The ObamaCare Wolf, Scratching at Your Door

"It's awful," the stressed-sounding voice on the phone declared. "It's just awful."

The voice belonged to my primary care doctor's office manager. She had just told me that my doc would not accept my health insurance in 2016, and that the nearest physician who would accept it is in a town a thirty-minute drive away. She was describing the dilemma that many of the doctor's patients now face. For our health insurance -- which we are now required by law to purchase, of course -- to be of any value, we will have to make an hour-long round trip just to see a doctor.

"If you like your health care plan, you'll be able to keep your health care plan, period."

The problem isn't that my insurance is from some fly-by-night insurance company; it's from one of the country's largest providers. Nor is the problem caused by a lack of doctors in our community. While relatively small -- its population is about 20,000 -- the town I'm in has a large medical community for its size. It's something of a retirement community and, with the various medical needs of a primarily older population, has accredited specialists in almost all fields. Further, it has both a regular hospital and a VA facility.

The problem is that the insurance company (not to name names, but it rhymes with Sue Moss), with which I've had an individual health insurance policy for a decade or more, has cancelled, not just my policy, but the entire class of such individual health insurance policies they'll offer in my area.

Not only can I, and many other people with individual policies, not keep our plans, but we can't even keep the type of plan we had before.

Before, I had what is termed PPO (Preferred Provider Organization) policies. These policies encouraged patients to see doctors in the insurance company's network, but would provide at least some benefits if the doctors were not in that network.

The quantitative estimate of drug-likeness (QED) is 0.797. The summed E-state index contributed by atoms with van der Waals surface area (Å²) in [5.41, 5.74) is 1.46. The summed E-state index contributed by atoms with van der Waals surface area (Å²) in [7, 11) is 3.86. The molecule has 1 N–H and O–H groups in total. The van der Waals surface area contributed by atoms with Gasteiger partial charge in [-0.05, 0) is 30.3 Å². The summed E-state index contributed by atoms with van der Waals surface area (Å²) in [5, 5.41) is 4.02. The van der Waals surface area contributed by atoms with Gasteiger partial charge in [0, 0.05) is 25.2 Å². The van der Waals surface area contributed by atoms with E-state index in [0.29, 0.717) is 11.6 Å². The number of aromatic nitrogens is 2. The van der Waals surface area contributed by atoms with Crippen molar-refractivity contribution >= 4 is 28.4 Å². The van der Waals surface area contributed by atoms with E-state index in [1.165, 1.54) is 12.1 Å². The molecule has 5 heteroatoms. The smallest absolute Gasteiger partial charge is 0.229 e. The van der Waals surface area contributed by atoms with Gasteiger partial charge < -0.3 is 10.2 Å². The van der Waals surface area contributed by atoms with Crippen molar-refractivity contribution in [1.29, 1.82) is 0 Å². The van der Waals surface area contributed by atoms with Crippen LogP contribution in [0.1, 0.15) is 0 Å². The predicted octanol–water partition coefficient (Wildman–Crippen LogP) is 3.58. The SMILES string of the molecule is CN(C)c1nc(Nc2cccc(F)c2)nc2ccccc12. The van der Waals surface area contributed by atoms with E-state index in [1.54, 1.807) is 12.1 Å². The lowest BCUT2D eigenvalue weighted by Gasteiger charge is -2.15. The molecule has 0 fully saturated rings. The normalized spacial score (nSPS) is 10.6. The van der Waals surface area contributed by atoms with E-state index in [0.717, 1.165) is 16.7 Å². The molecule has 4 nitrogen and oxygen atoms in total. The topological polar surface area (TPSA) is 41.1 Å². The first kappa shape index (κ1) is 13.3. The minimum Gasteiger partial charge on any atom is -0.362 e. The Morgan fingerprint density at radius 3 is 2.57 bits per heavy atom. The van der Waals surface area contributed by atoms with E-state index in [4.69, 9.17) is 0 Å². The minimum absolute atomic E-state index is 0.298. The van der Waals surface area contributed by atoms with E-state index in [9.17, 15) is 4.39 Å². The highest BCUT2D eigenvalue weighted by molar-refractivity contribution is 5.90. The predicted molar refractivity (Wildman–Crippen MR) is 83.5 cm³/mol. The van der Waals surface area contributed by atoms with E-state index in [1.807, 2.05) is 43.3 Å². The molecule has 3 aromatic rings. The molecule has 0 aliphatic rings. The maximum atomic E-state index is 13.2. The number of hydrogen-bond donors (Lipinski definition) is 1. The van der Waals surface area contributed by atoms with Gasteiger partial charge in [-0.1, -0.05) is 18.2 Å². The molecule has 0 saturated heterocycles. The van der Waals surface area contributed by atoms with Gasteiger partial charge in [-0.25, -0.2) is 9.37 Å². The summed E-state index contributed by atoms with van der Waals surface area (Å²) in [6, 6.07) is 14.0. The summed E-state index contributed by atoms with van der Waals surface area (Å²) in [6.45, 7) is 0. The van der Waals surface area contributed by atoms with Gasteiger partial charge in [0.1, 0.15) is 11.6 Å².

Starting in 2016, the company has cancelled PPO policies, in my region at least. It is now offering only HMO (Health Maintenance Organization) policies. HMO policies do not provide benefits for doctors who aren't in the company's network.

One other thing about the HMO-type plan: unlike the PPO plan, to see a specialist the patient is first required to see their primary care doctor to get a referral. Thus, another hour-long round trip -- and lengthy wait in the doctor's office -- to get a referral, whether it's to see a new specialist or the one specialist I've been seeing who'll accept the new policy.

HMO policies are also (a little, at least) cheaper than PPO policies. One reason is that the companies negotiate lower fees with doctors.

"If you like your doctor, you will be able to keep your doctor, period."

Doctors are not dumb. In my town, at least. They've decided that they're not going to lose money just because the big, bad insurance company told them to.

My primary care physician, and the three specialists I regularly see, were all in the company's PPO network. They're not in the company's HMO network. Now, to continue seeing my primary doc, who knows my medical history better than anyone else, and two of the specialists, I'll have to pay out of pocket.

That would be entirely reasonable according to my values, except that I will -- by force of law -- be paying $480 a month for a health insurance policy that, essentially, I won't use. Unless I decide to make that hour-long round trip -- and even then only if I can get in to see the doc in the other town. (As the only HMO primary care provider in the region, he's probably already overbooked.) Or unless -- and this is the biggie -- something catastrophic happens: a heart attack, serious injury, or other major medical condition which would otherwise bankrupt me.

Before the (Un)Affordable Care Act, or (U)ACA, I paid $336 a month for a PPO plan with a $3500 deductible (the amount the insured pays before the insurance company begins paying for most or all reasonable medical costs.) At the time, that was considered a high-deductible policy. Under that policy, again before the (U)ACA, I would have spent a maximum of about $7,500 a year for health care: the cost of my insurance and the cost of my out-of-pocket expenses.

This year, my PPO policy with the same company cost $570 a month with a $5000 deductible. Because of some conditions that have developed, I almost -- but not quite --reached the deductible in out-of-pocket medical expenses. That means my total medical costs, health insurance plus expenses, in 2015 totaled approximately $11,800.

Under the (U)ACA, my premium from the same company for essentially the same policy shot up 69%, my deductible went up 43%, and my total potential medical costs -- which were realized in 2015 -- increased by 57%.

That's the bad news. The good news is that -- thank you, Sandra Fluke -- I, as a middle aged man, now have access to free birth control pills.

That brings us back to the insurance company's decision to offer only HMO plans in my region. The plan I've chosen is their next to cheapest: $480 a month, with a $6,000 deductible. Thus, if I again near my plan's deductible this year -- which appears likely, given that my medical conditions aren't the kind that are likely to improve -- I will spend almost exactly the same amount of money ($11,760) as I did last year, but for a poorer quality plan with fewer choices in providers.